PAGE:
INITIATION OF UNDERGRADUATE STUDENTS IN “ONE VARIABLE AT A TIME” OPTIMISATION THROUGH A PRACTICAL PERSPECTIVE
The development of analytical methodologies requires the study and performance of different steps which, in most cases, cannot be avoided due to the complexity of the analysed samples and the requirements in terms of sensitivity, especially when the evaluation of contaminants is carried out. Such methods involve sample collection, sample preparation and analysis. In general terms, sample preparation constitutes the largest and most complex step which, in addition, has an important influence on the success of the subsequent analysis. Based on that, the evaluation of each task and variable affecting sample preparation constitutes an aspect of great importance for the adequate development of any analytical procedure.
In this regard, different approaches have been explored to evaluate the influence of each parameter and obtain the best conditions to carry out the preparation, extraction and clean-up processes commonly applied during sample preparation. The use of experimental designs (DoEs) by using statistical approaches that allow the evaluation and effect of different parameters simultaneously, as well as their interactions, is common. This strategy is preferred within the scientific community since, apart from providing an optimal point with the most suitable conditions, also enable decreasing the number of experiments carried out in this part of the method development. However, the bases of DoE are not easy to understand for undergraduate students and its correct application at this stage results very difficult. In addition, when novel procedures are carried out, involving the application of new extraction sorbents, innovative devices or materials, the application of DoEs is controversial and the application of “one variable at a time” (OVAT) approaches provides a clearer and more general view of the influence of each parameter on the method performance, especially for novel scientists.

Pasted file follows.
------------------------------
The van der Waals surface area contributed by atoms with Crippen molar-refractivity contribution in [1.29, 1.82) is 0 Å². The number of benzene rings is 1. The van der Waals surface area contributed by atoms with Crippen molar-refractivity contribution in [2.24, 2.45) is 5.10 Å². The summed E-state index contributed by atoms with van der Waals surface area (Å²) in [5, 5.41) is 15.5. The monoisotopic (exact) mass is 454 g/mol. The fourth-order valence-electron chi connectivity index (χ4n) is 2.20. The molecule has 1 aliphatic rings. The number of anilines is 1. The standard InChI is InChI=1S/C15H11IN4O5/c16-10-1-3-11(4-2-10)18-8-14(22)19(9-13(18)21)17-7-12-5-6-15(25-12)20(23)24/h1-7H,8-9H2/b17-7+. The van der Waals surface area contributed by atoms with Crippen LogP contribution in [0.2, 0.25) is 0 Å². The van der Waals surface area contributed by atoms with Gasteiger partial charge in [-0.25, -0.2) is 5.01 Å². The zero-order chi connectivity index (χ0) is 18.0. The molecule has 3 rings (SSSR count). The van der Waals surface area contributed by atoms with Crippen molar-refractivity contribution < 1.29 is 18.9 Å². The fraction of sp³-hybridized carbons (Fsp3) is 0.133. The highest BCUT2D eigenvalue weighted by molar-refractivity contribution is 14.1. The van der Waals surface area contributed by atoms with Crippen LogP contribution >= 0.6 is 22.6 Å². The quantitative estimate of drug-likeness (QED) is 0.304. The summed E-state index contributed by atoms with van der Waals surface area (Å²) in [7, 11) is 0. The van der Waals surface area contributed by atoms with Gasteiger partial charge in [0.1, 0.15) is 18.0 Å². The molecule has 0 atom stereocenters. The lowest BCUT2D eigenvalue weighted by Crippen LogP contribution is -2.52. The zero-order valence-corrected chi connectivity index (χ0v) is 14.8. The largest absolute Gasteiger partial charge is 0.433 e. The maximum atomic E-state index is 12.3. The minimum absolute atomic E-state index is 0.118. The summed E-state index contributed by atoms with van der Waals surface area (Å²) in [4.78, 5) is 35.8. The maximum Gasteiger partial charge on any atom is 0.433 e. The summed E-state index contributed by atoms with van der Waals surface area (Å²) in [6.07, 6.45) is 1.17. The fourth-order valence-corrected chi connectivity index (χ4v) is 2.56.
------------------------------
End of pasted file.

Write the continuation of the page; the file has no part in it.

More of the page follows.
Considering all above mentioned, in this work, a practical approach has been carried out to initiate undergraduate students in the development of an OVAT strategy for the optimisation of a microextraction procedure based on the application of innovative green solvents for the evaluation of organic contaminants in complex food samples. With this aim, the students carried out the selection and evaluation of different parameters including, type and volume of solvent and sample pH, using the extraction recovery as response variable. This approach provides an effective learning based on practical training, and a clear view of the relevance of sample preparation in analytical methods.